Kyle Busch left Talladega Superspeedway frustrated at the stupidity of his fellow drivers, who he blamed for not closing out victory on Sunday.
Despite finishing a respectable second in the No. 18 Joe Gibbs Racing Toyota, Bush was pissed when he met with reporters afterwards.
“I really don’t know why we’re bumping and pushing and everything else, because these cars, they go slower when you push. Makes a lot of sense. That’s how stupid we are.” ~ Kyle Busch
Busch’s words were echoed by Danica Patrick, who was also dumbfounded by the amount of bumping going on during the Geico 500. But is this another case of NASCAR drives being prima-donnas?
To some degree, yes. Kyle Busch is known for his whinging and temperamental attitude when things don’t go his way. This couldn’t have been more apparent on Sunday when he basically said that the whole structure of the Sprint Cup season is largely a joke.
“I hate it. I’d much rather sit at home,” Busch said. “I got a win. I don’t need to be here.”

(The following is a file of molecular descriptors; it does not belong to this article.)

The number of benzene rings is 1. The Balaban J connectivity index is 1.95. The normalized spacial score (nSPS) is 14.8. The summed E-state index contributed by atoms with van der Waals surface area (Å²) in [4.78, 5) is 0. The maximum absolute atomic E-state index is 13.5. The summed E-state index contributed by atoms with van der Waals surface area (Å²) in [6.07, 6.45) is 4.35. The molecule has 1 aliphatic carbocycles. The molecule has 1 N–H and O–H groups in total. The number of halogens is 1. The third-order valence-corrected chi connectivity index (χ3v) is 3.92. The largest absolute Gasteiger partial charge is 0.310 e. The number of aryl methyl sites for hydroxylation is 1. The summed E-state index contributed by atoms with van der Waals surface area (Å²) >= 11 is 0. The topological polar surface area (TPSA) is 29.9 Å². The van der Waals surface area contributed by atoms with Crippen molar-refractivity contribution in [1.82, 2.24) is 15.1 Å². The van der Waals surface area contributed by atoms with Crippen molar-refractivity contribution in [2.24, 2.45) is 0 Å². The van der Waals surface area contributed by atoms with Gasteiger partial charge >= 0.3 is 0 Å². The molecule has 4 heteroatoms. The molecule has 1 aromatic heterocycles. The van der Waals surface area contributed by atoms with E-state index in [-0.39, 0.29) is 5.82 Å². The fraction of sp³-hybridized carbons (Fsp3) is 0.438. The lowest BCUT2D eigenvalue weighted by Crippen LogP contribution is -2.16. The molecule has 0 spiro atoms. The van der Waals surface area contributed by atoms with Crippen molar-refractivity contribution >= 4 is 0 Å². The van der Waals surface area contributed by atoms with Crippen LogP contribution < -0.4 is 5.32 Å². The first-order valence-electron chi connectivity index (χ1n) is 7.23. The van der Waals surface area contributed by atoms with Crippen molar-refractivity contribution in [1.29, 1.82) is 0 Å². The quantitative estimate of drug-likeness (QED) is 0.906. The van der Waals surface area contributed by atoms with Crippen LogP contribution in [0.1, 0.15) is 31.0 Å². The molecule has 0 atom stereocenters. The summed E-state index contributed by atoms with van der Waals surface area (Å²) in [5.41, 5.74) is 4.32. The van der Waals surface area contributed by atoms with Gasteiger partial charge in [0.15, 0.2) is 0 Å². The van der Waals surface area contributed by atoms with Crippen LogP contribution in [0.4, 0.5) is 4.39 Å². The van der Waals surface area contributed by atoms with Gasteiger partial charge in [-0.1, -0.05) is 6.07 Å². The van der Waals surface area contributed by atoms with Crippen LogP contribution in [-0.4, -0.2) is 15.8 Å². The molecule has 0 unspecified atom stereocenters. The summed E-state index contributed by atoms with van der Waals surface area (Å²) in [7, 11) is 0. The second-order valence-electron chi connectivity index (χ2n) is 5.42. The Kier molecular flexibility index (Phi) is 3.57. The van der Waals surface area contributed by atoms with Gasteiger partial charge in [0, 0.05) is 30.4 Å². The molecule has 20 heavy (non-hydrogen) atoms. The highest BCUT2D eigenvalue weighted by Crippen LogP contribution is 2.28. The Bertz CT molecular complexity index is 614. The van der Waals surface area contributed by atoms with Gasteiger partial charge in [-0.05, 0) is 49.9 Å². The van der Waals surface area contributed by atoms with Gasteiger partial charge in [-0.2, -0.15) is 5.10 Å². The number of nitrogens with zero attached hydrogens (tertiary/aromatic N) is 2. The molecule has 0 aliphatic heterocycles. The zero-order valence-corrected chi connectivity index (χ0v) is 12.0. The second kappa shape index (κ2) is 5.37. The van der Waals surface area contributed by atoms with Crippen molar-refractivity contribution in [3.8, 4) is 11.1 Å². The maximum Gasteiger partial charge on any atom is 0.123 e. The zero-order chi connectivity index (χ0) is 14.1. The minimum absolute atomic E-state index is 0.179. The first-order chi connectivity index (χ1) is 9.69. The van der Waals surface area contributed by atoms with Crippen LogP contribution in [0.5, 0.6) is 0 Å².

With two wins already this season at Martinsville and Texas, Busch is guaranteed a place in the Chase for the Sprint Cup.
Bumping and pushing has been in NASCAR since the very beginning
Kyle Bush seems to have forgotten that drafting has been a key part of super-speedways since NASCAR first started. Back in the early days, drivers didn’t understand exactly what the phenomenon was, but they would report back to their engineers that when riding closely to the car in front, they could pull more revs and therefore go faster.
In fact, bumping and pushing makes such a big difference that NASCAR president Mike Helton warned drivers in 2009 at Talladega that he would not tolerate it through the turns from the start through the finish of the 188-lap event.
The purpose of Helton’s warning was to help avoid incidents such the horrific last lap incident at Talladega in 2009 that sent Carl Edwards’ car flying into the catch fence.